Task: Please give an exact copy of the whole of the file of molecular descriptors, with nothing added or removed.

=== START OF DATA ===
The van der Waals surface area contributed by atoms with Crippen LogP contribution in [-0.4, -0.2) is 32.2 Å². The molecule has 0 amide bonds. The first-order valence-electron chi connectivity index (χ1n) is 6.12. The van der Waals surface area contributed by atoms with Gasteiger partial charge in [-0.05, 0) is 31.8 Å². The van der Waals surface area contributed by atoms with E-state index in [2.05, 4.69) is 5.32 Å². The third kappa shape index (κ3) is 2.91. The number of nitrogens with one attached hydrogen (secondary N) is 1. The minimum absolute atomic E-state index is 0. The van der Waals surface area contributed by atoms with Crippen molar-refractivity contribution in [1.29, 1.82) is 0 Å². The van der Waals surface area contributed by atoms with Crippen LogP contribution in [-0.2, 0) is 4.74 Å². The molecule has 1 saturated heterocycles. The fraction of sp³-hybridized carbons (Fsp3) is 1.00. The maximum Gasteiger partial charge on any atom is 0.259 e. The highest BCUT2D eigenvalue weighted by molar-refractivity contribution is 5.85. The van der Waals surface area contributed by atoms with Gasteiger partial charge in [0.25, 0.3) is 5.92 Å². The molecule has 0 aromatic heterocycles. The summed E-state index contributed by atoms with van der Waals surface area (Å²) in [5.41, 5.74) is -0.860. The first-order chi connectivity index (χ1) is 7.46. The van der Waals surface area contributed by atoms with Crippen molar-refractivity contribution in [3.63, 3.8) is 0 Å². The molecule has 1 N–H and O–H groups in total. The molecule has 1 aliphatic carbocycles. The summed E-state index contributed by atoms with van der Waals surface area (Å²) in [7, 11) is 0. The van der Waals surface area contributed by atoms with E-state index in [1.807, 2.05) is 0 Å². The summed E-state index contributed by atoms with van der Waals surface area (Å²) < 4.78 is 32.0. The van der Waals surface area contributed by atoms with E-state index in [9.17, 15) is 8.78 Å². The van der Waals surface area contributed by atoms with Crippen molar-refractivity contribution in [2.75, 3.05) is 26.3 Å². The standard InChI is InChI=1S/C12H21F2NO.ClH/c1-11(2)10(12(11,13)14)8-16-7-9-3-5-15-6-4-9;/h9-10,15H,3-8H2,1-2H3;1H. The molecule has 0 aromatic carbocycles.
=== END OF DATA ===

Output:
The van der Waals surface area contributed by atoms with Crippen LogP contribution in [-0.4, -0.2) is 32.2 Å². The molecule has 0 amide bonds. The first-order valence-electron chi connectivity index (χ1n) is 6.12. The van der Waals surface area contributed by atoms with Gasteiger partial charge in [-0.05, 0) is 31.8 Å². The van der Waals surface area contributed by atoms with E-state index in [2.05, 4.69) is 5.32 Å². The third kappa shape index (κ3) is 2.91. The number of nitrogens with one attached hydrogen (secondary N) is 1. The minimum absolute atomic E-state index is 0. The van der Waals surface area contributed by atoms with Crippen molar-refractivity contribution in [1.29, 1.82) is 0 Å². The van der Waals surface area contributed by atoms with Crippen LogP contribution in [-0.2, 0) is 4.74 Å². The molecule has 1 saturated heterocycles. The fraction of sp³-hybridized carbons (Fsp3) is 1.00. The maximum Gasteiger partial charge on any atom is 0.259 e. The highest BCUT2D eigenvalue weighted by molar-refractivity contribution is 5.85. The van der Waals surface area contributed by atoms with Gasteiger partial charge in [0.25, 0.3) is 5.92 Å². The molecule has 0 aromatic heterocycles. The summed E-state index contributed by atoms with van der Waals surface area (Å²) in [5.41, 5.74) is -0.860. The first-order chi connectivity index (χ1) is 7.46. The van der Waals surface area contributed by atoms with Crippen molar-refractivity contribution in [3.63, 3.8) is 0 Å². The molecule has 1 N–H and O–H groups in total. The molecule has 1 aliphatic carbocycles. The summed E-state index contributed by atoms with van der Waals surface area (Å²) in [7, 11) is 0. The van der Waals surface area contributed by atoms with E-state index in [1.807, 2.05) is 0 Å². The summed E-state index contributed by atoms with van der Waals surface area (Å²) < 4.78 is 32.0. The van der Waals surface area contributed by atoms with E-state index in [9.17, 15) is 8.78 Å². The van der Waals surface area contributed by atoms with Crippen molar-refractivity contribution in [2.75, 3.05) is 26.3 Å². The standard InChI is InChI=1S/C12H21F2NO.ClH/c1-11(2)10(12(11,13)14)8-16-7-9-3-5-15-6-4-9;/h9-10,15H,3-8H2,1-2H3;1H. The molecule has 0 aromatic carbocycles.